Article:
| Methods|| |
To answer the research question, data from Shahroud Eye Cohort Study (ShECS) were used. ShECS was conducted in two phases in 2009 and 2014. The details for estimating the 5-year incidence of diabetes mellitus are presented in Ebrahimi's study for both the sexes. However, we describe the methodology of this study concisely. In this study, using stratified cluster sampling method, 5190 middle-aged persons were randomly selected from the city of Shahroud in the first phase of the study in 2009. After explaining the objectives of the study and obtaining informed consent, all participants were invited for an ophthalmology examination and medical history questioning. In the second phase of the study, 4737 people (91.3%) participated and the 5-year incidence of diabetes was calculated in the nondiabetic persons. Participants with fasting blood sugar ≥126 mg/dL and/or those with hemoglobin A1C ≥6.5% and/or using medications for diabetes were diagnosed as patients with diabetes.
In this report, the decomposition of the gap was done by the twofold Blinder–Oaxaca decomposition model. In a twofold method, the difference in incidence of diabetes in the two groups of women and men, regardless of the interaction component, is decomposed. As shown in the following formula,, the sex difference in the incidence of diabetes is divided into two parts. The “explained” values in the model are related to the cross-sex difference in the incidence of diabetes in relation to the level of explanatory variables, and “unexplained” values indicate the differential magnitudes of model coefficients (but may also result from the influence of unobserved predictors) in both the sexes. The difference in the incidence of diabetes between men and women is weighted in terms of explanatory variables (explained values) using reference coefficients . In this method, referential coefficients are obtained using the regression model of explanatory variables and the outcome is estimated for the whole population.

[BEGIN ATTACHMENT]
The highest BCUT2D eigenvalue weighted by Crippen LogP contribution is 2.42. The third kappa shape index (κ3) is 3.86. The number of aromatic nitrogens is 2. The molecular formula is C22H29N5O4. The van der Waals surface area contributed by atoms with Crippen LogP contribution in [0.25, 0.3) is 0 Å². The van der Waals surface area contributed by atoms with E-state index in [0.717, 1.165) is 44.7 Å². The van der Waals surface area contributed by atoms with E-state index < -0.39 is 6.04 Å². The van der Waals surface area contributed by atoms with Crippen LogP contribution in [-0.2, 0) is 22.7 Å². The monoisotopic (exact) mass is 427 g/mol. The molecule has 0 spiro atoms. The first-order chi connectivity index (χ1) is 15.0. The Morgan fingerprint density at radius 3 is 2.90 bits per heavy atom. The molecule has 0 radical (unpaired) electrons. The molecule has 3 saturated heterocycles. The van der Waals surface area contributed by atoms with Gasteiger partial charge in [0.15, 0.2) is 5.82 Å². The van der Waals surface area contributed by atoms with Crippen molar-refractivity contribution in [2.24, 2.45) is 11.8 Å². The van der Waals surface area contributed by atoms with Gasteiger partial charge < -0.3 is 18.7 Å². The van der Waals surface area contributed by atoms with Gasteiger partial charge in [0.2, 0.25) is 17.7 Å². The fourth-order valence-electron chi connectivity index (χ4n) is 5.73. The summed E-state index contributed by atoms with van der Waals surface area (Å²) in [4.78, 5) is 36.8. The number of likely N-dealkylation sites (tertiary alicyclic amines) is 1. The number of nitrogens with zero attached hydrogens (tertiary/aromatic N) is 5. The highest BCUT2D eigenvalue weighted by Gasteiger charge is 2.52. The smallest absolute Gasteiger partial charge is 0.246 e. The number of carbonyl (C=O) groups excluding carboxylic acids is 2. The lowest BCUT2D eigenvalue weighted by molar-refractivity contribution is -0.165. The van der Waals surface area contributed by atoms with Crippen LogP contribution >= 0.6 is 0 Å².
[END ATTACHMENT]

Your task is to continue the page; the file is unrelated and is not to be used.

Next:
| Results|| |
According to the results presented in [Table 1], it can be concluded that the significant contribution of inequality in the incidence of diabetes in the two sexes is due to the observed variables, rather than the difference in the effect of these variables. Among the three major risk factors for the occurrence of diabetes in both the sexes, BMI has the greatest role in inequality of incidence in both the sexes. The results showed that from the total gap between the two sexes (4.36%), 3.46%, which forms 79.4% of the total gap, is related to the difference in obesity in both the genders. In contrast to relationship between obesity and inequality, age and overweigh status had a decreasing influence on gender inequality. This is due to cross-sex difference in age and BMI distributions. The variables of hypertension and prehypertension have no significant role in the observed inequality in the two groups.
|Table 1: Decomposition of the gap in diabetes incidence between males and females|
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| Discussion|| |
Considering the role of obesity as a risk factor for diabetes,, the results of this study showed that obesity of Iranian women compared with men is the most important reason for an increase in the incidence of diabetes in women. The prevalence of obesity in Iranian women is significantly higher than that in men. Given the high prevalence of obesity in the Eastern Mediterranean region, according to the World Health Organization report, obesity in Iranian women is higher than the regional average. Weight loss in men and women can be a major contributor to reducing the risk of diabetes and other noncommunicable diseases. Moreover, weight loss interventions in Iranian women can have a significant role in reducing the incidence of diabetes in this group. Unlike the role of obesity on inequality, overweight in males is predominant and decreases the gap between genders.
Financial support and sponsorship
The Shahroud Eye Cohort Study was supported by the Noor Ophthalmology Research Center and Shahroud University of Medical Sciences (Grant No: 8737).
Conflicts of interest
There are no conflicts of interest.